Photos: Will Hart
If ever a fight can carry labels like "firefight," "train wreck" and "slugfest," it is the March 11 middleweight showdown between former IBF titlist David Lemieux and former title challenger Curtis Stevens. Both are legitimate punchers -- Lemieux's KO percentage is .923 while Stevens' is .823 -- and they are at their most dangerous in the early rounds, as 25 of Lemieux's 32 knockouts have occurred in the first two rounds along with 17 of Stevens' 21 stoppages. If you want to see subtle, sublime skills, this fight isn't for you. Looking for power-packed mayhem? That's more like it.
Life After GGG: Both are part of Gennady Golovkin's 23-fight knockout streak and both have moved on after their respective defeats to “GGG.” After being jabbed silly by Golovkin, Lemieux stopped Glen Tapia in four rounds and out-pointed Argentine southpaw Cristian Rios over 10. Lemieux cleaned up against the stationary Tapia as he averaged 70.4 punches per round to Tapia's 47.7 and landed 39% overall as well as 50% of his power shots. That said, Tapia, though out-landed by plenty (90-55 overall, 71-30 power), out-jabbed Lemieux 25-19 and landed 35% overall, 28% jabs and 44% power, all numbers that should raise red flags defensively.
Against the mobile lefty Rios, Lemieux was briefly shaken by an overhand left at the end of the second round and momentarily stunned in the third before settling down and dominating the rest of the contest. Lemieux's body attack was particularly impressive as it accounted to 107 of his 195 power connects and 109 of his 212 total connects. Also, Lemieux landed 46% of his power punches while absorbing 32%, a better number for someone who is so aggressive.
Stevens has fought five times since his brutal destruction by Golovkin, and his fortunes have swung just as violently. Stevens proved he remains the most dangerous early-round fighter in the sport by scoring a 46-second knockout over Patrick Majewski and a second-round demolition of the previously undefeated Patrick Teixeira. But when he doesn't get the early knockout, Stevens tends to throttle down and become an eminently beatable fighter. Tureano Johnson had Stevens all but beaten entering the final rounds but a massive hook to the jaw stunned the undefeated Bahamian in the opening moments. Though most of Stevens' follow-ups missed, referee Gary Rosato still chose to leap in at the 51-second mark, which rendered moot Johnson's 235-223 lead in overall connects and 231-210 gap in landed power shots. That said, Stevens landed 40% of his overall punches (to Johnson's 38%) and 45% of his power punches (to Johnson's 39%).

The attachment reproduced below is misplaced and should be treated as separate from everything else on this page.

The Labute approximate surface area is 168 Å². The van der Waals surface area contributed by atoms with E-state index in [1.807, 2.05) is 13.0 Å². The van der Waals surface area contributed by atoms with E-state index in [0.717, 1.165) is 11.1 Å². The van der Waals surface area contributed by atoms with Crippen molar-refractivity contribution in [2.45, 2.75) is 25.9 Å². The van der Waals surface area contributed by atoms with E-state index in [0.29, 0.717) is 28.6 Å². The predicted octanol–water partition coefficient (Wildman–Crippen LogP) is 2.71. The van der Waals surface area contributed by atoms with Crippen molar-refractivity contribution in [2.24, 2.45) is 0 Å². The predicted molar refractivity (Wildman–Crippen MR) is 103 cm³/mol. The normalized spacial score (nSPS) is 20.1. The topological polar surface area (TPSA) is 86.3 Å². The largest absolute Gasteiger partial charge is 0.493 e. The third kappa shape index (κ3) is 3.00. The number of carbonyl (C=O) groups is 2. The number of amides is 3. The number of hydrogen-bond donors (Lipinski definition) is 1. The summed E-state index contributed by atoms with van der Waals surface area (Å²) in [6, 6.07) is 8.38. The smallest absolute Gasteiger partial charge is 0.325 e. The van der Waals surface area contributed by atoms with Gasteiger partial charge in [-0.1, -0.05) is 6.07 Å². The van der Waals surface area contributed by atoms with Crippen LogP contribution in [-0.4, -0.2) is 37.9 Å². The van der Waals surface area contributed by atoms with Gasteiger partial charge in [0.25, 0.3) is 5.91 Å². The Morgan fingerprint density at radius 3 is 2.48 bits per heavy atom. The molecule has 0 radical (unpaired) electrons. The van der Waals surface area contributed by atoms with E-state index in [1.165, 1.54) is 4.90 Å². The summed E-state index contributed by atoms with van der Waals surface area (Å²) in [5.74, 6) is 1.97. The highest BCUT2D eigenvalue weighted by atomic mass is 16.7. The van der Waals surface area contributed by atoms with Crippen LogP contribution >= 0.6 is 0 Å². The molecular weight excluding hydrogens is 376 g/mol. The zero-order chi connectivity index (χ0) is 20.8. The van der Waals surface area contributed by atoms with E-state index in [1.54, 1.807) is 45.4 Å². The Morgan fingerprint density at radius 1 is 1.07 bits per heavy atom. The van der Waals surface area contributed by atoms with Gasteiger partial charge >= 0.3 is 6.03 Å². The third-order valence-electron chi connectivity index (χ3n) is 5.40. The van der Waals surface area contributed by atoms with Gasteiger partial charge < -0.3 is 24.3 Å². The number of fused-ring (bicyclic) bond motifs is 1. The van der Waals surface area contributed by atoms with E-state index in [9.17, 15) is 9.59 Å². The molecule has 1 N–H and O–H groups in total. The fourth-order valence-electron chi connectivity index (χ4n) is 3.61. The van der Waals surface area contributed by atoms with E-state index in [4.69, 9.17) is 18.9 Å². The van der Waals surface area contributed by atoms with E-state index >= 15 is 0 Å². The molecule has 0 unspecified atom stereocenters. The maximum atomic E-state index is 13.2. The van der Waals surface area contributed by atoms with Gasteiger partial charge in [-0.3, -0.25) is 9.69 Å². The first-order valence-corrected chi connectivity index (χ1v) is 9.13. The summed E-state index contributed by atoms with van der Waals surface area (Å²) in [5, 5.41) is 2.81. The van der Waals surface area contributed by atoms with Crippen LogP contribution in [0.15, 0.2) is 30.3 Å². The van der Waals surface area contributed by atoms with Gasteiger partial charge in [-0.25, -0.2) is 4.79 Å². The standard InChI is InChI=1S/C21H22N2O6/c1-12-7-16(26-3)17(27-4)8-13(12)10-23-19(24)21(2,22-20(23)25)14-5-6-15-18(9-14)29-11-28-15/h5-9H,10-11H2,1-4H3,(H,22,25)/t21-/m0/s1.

Less than six months later, Stevens faced tall southpaw Hassan N'Dam, a former WBO titlist, in a title eliminator. Hassan used his legs and science to thoroughly out-box the frustrated Stevens, floor him in round eight and out-point him over 12 pedestrian rounds. N'Dam led 134-96 overall and 58-13 jabs to off-set Stevens' 83-76 lead in power connects, but in terms of ring generalship, it was no contest. Most recently, Stevens fought James de la Rosa and, again, Stevens' early thunder surfaced as his left hook scored a first-round knockdown. But Stevens then injured his potent left fist and was compromised for the rest of the fight. Stevens gutted out the fight and led 148-123 overall and 117-57 power because he was more accurate (32%-18% overall and 45%-31% power). So, in effect, Stevens won with defense.
Inside The Numbers: In his last 5 fights, Lemieux landed 46.2% of his power shots, while opponents landed 42.2% of their non-jabs. (GGG landed 58% of his power shots vs. Lemieux and 49% of his power shots vs. Stevens.) In his last six outings, Stevens averaged just 39.8 punches thrown per round, the second fewest among active championship- caliber fighters (Pascal 32.7). Stevens landed 40.9% of his power shots while his opponents landed 39.7%. Further, 85% of Stevens landed punches (11.7 of 13.7 per round) were power shots (CompuBox average: 71.6%).
Prediction: Lemieux is bigger, a bit more versatile and can hit hard with both hands while Stevens primarily relies on the hook. If Stevens is to win, it'll likely be in the first three rounds. If Lemieux can hurt Stevens early while also avoiding the big hook, his two-fisted power will hold sway and score the mid-rounds TKO.